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Taiwan thriving in the shadow of a mainland Chinese dragon

KAOHSIUNG -- Taipei's dynamism and optimism is contagious. Walking around this prosperous and increasingly world-class city, one is reminded of the self-reliant and can-do attitude which turned Taiwan from a poor and languid backwater at the end of WWII, to one of East Asia's most prosperous places.

But leafy avenues and upscale shops aside, not to mention the iconic Taipei 101 skyscraper, the world's second-tallest building, the capital of the Republic of China remains a model of resourcefulness and resilience.

To be sure, the numbers tell only part of the story; historically a high-growth export-oriented economy based largely on free enterprise, Taiwan's GDP growth in 2010 reached 10 percent; despite the global recessionary gloom, growth will still hold at 5 percent this year, an impressive gain.

Moreover, per capita income has grown to US$19,500 from US$2,300 in 1980.

Geography certainly hasn't changed and Taiwan remains in the shadow, and some would say the creeping social sphere of influence, of its longtime rival the People's Republic of China (PRC).

When Mao Zedong's Communist forces seized the mainland in 1949 following the Chinese Civil War, the Nationalists went into exile on Taiwan. Thus China was divided de facto into two competing governments and two starkly different social visions.

Though political tensions have eased remarkably between both sides of the Taiwan Strait since the election of Nationalist President Ma Ying-jeou, the unnerving fact remains that the PRC regime has never renounced the use of force to reunify Taiwan.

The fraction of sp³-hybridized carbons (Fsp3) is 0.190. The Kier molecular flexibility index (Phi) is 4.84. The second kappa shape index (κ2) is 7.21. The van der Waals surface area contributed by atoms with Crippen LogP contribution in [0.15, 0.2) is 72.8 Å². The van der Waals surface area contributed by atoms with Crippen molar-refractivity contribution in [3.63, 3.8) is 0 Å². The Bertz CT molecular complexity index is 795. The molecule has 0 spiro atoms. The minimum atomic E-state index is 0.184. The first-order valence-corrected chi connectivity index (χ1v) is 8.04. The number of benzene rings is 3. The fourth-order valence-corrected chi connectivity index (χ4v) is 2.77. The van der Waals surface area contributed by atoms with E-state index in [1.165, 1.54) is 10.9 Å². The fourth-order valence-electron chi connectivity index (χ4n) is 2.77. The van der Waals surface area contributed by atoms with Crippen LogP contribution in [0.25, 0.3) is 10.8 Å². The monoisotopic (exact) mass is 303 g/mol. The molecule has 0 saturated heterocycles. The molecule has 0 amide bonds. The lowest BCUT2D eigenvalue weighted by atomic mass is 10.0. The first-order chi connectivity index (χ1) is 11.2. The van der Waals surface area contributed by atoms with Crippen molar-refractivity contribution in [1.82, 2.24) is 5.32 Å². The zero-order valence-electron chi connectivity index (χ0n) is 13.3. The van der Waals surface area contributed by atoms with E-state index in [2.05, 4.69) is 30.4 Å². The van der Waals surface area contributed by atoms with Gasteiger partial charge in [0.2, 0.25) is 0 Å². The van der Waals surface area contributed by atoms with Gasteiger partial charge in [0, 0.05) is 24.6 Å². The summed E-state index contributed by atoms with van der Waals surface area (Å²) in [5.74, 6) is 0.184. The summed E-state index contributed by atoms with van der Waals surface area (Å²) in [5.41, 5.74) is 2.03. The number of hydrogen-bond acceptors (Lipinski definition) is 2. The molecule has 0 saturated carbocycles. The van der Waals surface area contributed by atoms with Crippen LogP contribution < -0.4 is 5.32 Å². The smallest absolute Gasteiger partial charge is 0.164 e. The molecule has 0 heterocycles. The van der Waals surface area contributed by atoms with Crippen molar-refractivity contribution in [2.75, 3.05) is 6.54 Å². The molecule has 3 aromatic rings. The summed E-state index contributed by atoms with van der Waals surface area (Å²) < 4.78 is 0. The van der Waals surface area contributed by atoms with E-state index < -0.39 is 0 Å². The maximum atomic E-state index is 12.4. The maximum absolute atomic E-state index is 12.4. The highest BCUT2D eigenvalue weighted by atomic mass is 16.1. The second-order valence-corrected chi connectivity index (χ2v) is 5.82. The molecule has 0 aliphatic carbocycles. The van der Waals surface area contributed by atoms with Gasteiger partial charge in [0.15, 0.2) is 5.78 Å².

According to Chang Chun-fu, the deputy director-general of the Bureau of Foreign Trade, “Forty-one percent of our exports now go to Mainland China as compared to 11 percent to the USA.”

Back in the 1980's about 30 percent of Taiwan exports went to the U.S.

He added that the “production costs are too high in Taiwan,” so many private-sector firms have invested in China.

There's at least US$100 billion in Taiwanese investment in China, despite Taipei and Beijing being political rivals.

Chang stresses that Taiwan's focus remains on a “service economy, and green industry such as solar panels.”

Currently Taiwan is the second-largest producer of solar panels; most are exported to Europe.

Moreover Taiwan's research and development (R&D) sector remains impressive but with clear dependence on assembly and production in China, especially in the computer industry.

The bigger story remains the island's quality of life improvements.

Having first been to Taiwan in the mid-1970's and 1980's, the island was defined by fast economic growth but often at the expense of the environment; air pollution, especially given the hot and humid climate, was a serious problem.

This is far less so today as the island has widely embraced “green technology.”

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